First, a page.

1.) Currently have a dialysis catheter and need to have vessel mapping prior to surgery to place an arteriovenous access in the arm.
2.) Difficulty cannulation the access on dialysis.
3.) Maturation of a fistula should happen by 4-5 weeks after its creation. Lack of development of the proper size fistula might should prompt early intervention.
4.) Arm swelling/edema with or without bruising could be due to infiltration from cannulation on dialysis. Development of large aneurysms on the fistula or pseudoaneurysms on graft.
5.) Increased venous pressures on the dialysis machine
6.) Increased negative arterial pressure on the dialysis machine
7.) Yellow/Red light on the stop light (not green) during dialysis
8.) Low Kt/v or URR, which means poor clearances on dialysis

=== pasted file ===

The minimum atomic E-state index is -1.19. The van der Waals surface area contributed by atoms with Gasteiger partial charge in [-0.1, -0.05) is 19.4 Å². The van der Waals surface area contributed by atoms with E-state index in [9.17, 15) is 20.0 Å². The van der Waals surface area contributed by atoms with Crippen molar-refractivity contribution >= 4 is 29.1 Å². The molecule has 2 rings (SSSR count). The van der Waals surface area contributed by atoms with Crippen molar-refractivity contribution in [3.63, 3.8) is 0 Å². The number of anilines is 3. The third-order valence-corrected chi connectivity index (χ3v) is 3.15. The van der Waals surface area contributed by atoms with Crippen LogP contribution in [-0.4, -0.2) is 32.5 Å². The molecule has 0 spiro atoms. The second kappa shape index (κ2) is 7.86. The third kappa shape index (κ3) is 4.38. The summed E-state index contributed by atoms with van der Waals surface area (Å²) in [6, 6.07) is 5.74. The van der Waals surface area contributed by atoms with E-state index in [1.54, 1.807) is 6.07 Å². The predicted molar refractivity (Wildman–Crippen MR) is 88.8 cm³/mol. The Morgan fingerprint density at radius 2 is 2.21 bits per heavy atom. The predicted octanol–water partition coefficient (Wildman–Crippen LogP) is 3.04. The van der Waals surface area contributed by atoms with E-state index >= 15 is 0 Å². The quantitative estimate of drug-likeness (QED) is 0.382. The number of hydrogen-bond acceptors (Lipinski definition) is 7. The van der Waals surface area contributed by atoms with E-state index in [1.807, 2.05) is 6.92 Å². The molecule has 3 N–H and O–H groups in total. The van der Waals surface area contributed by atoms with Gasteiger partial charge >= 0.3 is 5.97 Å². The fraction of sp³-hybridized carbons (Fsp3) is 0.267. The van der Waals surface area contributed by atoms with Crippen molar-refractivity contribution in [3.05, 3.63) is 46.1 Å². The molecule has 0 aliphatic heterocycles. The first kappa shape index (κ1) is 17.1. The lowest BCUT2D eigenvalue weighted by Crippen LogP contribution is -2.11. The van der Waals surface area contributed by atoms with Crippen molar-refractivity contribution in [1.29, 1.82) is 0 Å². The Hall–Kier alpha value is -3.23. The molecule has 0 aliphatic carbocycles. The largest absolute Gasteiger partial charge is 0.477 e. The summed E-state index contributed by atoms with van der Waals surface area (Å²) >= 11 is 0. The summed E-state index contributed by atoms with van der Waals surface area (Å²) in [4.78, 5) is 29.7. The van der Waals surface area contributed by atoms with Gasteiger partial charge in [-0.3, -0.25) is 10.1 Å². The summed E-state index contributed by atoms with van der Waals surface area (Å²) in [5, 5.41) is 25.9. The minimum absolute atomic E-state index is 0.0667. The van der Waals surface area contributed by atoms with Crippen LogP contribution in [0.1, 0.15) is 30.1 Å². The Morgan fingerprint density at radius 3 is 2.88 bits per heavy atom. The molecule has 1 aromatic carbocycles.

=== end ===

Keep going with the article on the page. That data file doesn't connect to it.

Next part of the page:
9.) Pain in the access arm or hand
10.) Prolonged bleeding at the needle cannulation sites
11.) Dialysis catheter not achieving blood flow of at least 300 ml/min
12.) Dialysis catheter infection
13.) Low access flow measurement (on the dialysis machine or transonic device) indicating an arteriovenous graft with access flow less than 600 ml/min
14.) Accessory flow of the fistula into side branches instead of the main fistula channel
15.) Pulling clots on dialysis tubing through needle
16.) Clotted access without anyflow through the access
17.) Abdominal pain and infection in abdomen requiring PD catheter reposition or removal, respectively.
18.) Need for initiating dialysis either with a PD or tunneled dialysis catheter. Due to lack of timely placement or development of AVF/G, some patients have to start dialysis on a dialysis catheter.
19.) Infection at the catheter insertion site also known as exit site, or in the track of the catheter, with or without positive blood cultures (bloodstream infection), needs catheter exchange or removal depending on severity of infection. Similarly, PD catheter related peritonitis (infection of the abdominal lining) may require catheter removal.